SEC says Cuomo's got it wrong

John O'Brien Feb. 19, 2010, 3:40pm


NEW YORK (Legal Newsline) - The federal Securities and Exchange Commission disagrees with one of the claims made by New York Attorney General Andrew Cuomo in his lawsuit against Bank of America.

The SEC filed a statement of facts Wednesday in its case against Bank of America regarding its merger with Merrill Lynch, stating that an attorney the company terminated its general counsel's employment to retain another employee, now-CEO Brian Moynihan.

Cuomo says Bank of America fired Timothy Mayopoulos because he said the company should disclose Merrill Lynch's forecasted fourth-quarter losses in 2008.

Cuomo's suit says Bank of America misled shareholders about the Merrill Lynch's financial state and the company's plans to give out billions of dollars in executive bonuses so they would approve the merger.

"Mayopoulos was terminated for reasons having no connection to his legal advice or any other aspect of his job performance," the statement of facts says.

"Rather, Mayopoulos was terminated in an attempt by Lewis to avert the imminent departure of the Bank's then-head of global corporate and investment banking, Brian Moynihan, by offering Moynihan the position occupied by Mayopoulos and upgrading the position to one that directly reported to the Chief Executive Officer.

"(Former CEO Kenneth) Lewis's account is corroborated by the testimony of several other senior officers and directors of Bank of America as well as contemporaneous emails and other communications. His account is not contradicted by any evidence."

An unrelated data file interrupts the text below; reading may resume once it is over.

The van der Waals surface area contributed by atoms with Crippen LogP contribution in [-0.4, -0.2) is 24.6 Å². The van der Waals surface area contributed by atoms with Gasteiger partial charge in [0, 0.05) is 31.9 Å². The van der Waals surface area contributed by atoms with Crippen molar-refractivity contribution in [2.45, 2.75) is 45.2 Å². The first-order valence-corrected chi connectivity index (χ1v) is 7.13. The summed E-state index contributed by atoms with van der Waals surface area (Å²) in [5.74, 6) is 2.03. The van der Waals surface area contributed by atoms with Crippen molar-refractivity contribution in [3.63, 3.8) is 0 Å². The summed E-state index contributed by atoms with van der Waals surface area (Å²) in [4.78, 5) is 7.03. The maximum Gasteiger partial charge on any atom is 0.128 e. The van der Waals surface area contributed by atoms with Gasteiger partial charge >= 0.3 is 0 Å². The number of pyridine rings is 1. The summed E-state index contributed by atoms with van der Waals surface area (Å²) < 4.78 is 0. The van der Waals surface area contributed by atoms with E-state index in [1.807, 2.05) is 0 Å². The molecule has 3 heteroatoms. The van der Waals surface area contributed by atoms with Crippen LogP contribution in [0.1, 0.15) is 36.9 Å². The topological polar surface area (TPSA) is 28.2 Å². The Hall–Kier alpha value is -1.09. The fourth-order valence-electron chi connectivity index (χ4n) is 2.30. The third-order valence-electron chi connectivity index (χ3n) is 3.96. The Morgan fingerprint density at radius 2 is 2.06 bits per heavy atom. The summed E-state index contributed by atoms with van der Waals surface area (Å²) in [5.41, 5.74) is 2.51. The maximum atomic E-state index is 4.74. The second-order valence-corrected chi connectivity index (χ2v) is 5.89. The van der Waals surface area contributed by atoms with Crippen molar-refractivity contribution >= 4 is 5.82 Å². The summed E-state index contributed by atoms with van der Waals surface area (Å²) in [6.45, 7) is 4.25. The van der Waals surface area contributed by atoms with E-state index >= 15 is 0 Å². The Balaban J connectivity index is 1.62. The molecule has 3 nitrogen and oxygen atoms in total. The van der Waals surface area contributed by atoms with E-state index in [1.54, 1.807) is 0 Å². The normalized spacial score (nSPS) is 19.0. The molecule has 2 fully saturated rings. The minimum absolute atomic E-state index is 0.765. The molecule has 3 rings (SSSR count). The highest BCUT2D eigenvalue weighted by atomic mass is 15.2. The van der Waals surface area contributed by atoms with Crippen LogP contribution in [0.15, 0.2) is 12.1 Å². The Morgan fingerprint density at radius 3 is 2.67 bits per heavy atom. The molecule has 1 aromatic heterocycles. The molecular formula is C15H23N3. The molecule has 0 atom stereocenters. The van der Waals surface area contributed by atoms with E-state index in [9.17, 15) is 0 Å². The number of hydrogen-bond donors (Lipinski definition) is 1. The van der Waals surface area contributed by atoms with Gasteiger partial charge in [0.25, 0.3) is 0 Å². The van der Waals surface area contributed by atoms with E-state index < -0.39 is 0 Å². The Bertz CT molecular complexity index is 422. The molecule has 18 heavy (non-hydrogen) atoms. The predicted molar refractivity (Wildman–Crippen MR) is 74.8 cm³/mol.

Cuomo has drawn criticism from some who wonder what remedy his lawsuit can seek. The SEC has reached a $150 million settlement with the company that is subject to a federal judge's approval.

Cuomo also alleges Bank of America misled the federal government to receive Troubled Asset Relief Program funds.

"The question is what public interest this lawsuit really serves. Even if Bank of America did ram a bad deal past its shareholders, the SEC is dealing with the matter, supervised by a federal judge, Jed S. Rakoff, who seems determined to hold the firm fully accountable," the Washington Post wrote in an editorial.

"Meanwhile, Mr. Lewis and (former CFO Joseph Price) have lost their jobs, Bank of America has repaid its federal bailout with interest, and Merrill Lynch is back in the black."

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